The first step in any adoption proceeding is terminating the parental rights of the biological parents. You must terminate both biological parents’ rights unless you are pursuing a stepparent adoption. The petitioner must prove at least one of the legal grounds to terminate a parent’s rights for a court to terminate the rights. In addition, the petitioner must prove termination would be in the child’s best interests. It is essential to prove these two things with clear and convincing evidence.
Do you have to terminate?
We need to terminate the rights of putative fathers and legal fathers. We do not need always need to terminate the rights of all biological fathers. Biological fathers who are not also putative fathers have no claim to the child. For example, a known father who consistently ignores or denies his paternity to a child is not a putative father.
What is a putative father?
A putative father generally means a man who is alleged to be or claims to be the biological father of a child who is born to a woman to whom he is not married at the time of the child’s birth.
What is a legal father?
A legal father generally refers to a man married to the mother at the time of conception or birth of their child or whose paternity has been otherwise determined by a court of competent jurisdiction.
Do I have to terminate if the father isn’t on the birth certificate?
Maybe. If a person qualifies as a putative father, then you will have to terminate that person’s rights. Let’s dive into the “putative father” concept. How does one become a putative father?
A person may become a putative father by:
(1) Registering on the Putative Father Registry within 30 days of the child’s birth;
(2) Claiming to the mother, Petitioners or their attorney, or the Department of Children’s Services that he believes himself to be the father of the child;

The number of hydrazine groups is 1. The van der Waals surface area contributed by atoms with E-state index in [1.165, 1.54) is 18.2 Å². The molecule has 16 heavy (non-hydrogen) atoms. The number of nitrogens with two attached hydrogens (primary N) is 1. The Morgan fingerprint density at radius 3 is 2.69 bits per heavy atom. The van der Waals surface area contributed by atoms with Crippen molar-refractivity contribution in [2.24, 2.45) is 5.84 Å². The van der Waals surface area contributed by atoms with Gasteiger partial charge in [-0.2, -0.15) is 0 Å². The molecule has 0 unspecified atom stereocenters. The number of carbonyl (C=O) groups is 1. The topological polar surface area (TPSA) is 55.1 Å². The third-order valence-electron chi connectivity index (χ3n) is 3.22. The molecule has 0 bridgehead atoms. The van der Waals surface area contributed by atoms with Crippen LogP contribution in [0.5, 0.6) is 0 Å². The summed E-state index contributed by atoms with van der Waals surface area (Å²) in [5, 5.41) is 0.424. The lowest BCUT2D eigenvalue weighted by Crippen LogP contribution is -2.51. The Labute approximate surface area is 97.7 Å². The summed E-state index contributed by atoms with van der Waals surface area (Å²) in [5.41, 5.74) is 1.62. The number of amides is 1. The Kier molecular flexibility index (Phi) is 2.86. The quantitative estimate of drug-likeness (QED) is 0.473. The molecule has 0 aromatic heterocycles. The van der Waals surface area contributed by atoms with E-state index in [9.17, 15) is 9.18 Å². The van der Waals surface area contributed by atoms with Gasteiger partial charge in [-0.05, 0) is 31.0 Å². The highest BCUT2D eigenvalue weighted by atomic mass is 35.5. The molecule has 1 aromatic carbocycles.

(3) Entering into a Permanency Plan with DCS acknowledging he is the father of the child.
Is it difficult to terminate the rights of a putative father?
There are grounds to terminate the rights of a putative father. One such ground is that a putative father’s rights can be terminate if he fails to file a parentage action within thirty days of notice that the mom was pregnant and that is his child.
The process of terminating parental rights is often the most challenging part of an adoption case. Following termination of both biological parents’ rights, the prospective adoptive family must show the court that they have met the requirements to adopt and that placing the child with them is in the child’s best interests. The adoptive parents have the opportunity to demonstrate their ability to provide a loving, stable, and supportive home for the child. In the event that the court finds that the proposed adoption serves the child’s interests and that all of the requirements have been met, it will sign the final adoption order. Contact a Knoxville adoption lawyer for help!
Attorney Mark Pienkowski is dedicated to helping you complete your adoption in a timely and cost-effective manner. Adopting a child is a happy time and we will work hard to ensure that every detail is covered so that you can welcome your new child into your home and family. To schedule a consultation with a Tennessee adoption lawyer – contact our office today for a free and confidential consultation.